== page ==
Middle-income shoppers have tightened their spending on clothing and home furnishings. That’s squeezing Macy’s, Kohl’s, Target and other chains.
Macy’s (M) sales dropped 3.1% last quarter from a year ago, while Kohl’s (KSS) tanked 6.9%. Kohl’s (KSS) also withdrew its financial guidance, citing “significant macroeconomic headwinds” and the abrupt departure of the chain’s CEO Michelle Gass to Levi’s (LEVI) last week.
“We saw our middle-income customers continue to purchase fewer items per trip and trade down” to private brands, Kohl’s board chair Peter Boneparth said on a call with analysts Thursday.
Even Target (TGT), which has been one of the strongest retailers in the industry in recent years, has been hurt by the consumer pullback. Target (TGT)’s sales inched up 2.7% last quarter, but profits tumbled, driving its stock down 13% on Wednesday.
“Consumers are showing increasing signs of stress and pulling back from discretionary purchases,” Target CEO Brian Cornell said on an earnings call.
The company said nearly all of the slowdown was driven by its discretionary categories, including home, clothing and sporting goods.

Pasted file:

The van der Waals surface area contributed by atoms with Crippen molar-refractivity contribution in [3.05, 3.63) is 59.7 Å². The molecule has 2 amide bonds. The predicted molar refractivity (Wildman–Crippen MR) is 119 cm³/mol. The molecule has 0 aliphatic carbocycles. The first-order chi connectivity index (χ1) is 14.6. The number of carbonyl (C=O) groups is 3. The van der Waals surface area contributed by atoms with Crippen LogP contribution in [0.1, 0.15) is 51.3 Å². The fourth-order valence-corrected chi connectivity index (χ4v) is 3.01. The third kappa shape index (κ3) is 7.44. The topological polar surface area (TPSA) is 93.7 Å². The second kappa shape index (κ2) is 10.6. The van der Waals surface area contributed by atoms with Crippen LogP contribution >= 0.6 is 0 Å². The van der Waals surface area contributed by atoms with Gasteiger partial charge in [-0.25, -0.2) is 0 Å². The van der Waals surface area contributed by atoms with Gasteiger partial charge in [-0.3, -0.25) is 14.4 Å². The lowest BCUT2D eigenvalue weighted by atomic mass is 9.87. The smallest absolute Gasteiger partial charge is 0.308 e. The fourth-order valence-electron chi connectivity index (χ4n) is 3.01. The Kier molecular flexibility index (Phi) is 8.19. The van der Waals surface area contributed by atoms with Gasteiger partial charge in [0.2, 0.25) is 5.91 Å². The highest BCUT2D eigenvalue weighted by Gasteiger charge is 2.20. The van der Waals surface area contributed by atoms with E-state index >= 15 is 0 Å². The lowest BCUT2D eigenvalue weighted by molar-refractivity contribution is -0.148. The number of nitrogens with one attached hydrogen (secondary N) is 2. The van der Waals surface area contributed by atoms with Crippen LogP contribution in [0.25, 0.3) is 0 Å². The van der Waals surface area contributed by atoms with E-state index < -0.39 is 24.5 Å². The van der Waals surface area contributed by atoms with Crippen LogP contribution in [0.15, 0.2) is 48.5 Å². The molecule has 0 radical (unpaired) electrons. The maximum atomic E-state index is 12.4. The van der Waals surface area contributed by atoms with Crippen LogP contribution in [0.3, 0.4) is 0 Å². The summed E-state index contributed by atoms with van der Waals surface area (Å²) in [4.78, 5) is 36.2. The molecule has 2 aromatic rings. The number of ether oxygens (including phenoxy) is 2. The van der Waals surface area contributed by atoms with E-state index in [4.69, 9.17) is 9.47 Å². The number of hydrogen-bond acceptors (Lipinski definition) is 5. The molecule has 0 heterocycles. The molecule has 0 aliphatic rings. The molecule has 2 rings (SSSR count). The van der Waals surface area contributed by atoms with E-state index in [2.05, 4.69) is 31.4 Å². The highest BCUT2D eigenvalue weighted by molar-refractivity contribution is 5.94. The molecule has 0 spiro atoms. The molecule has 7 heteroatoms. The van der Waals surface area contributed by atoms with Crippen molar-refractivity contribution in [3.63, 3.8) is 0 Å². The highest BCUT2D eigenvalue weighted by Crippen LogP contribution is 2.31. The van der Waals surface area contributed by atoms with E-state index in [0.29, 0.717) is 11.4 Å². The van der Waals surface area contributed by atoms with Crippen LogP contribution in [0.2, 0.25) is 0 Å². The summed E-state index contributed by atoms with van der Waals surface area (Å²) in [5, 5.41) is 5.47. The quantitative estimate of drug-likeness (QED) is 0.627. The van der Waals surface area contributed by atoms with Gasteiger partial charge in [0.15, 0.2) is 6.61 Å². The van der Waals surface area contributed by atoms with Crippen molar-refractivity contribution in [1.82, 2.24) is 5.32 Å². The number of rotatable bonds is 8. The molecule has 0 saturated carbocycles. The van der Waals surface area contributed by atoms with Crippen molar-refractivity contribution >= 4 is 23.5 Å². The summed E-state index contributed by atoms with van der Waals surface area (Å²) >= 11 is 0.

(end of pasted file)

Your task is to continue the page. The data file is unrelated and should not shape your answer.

Families have been strained by inflation and have shifted their spending to groceries and paying for other daily essentials.
“More and more of their household budget goes towards the needs of the family, which limits the amount available for discretionary purchases,” said Christina Hennington, Target’s chief growth officer.
To entice customers to buy, these chains have ramped up promotions. This has pinched their profit margins.
Meanwhile, Macy’s earnings indicate that higher-income demographics have continued to spend on luxury brands, even as prices rise.
Although Macy’s own store sales fell 4.4% last quarter, Bloomingdale’s sales grew 5.3% and Bluemercury’s increased 14%. Macy’s also owns the two brands, which cater to wealthier shoppers.
Macy’s stock gained 12% Thursday as the results exceeded analysts’ forecasts.
The National Retail Federation, a trade group for the industry, says this divide among shoppers will continue during the holidays.
“There’s a continued stratification among households based on income levels,” National Retail Federation CEO Matthew Shay said on a call with reporters earlier this month. “Lower and middle income consumers are feeling the most pressure.”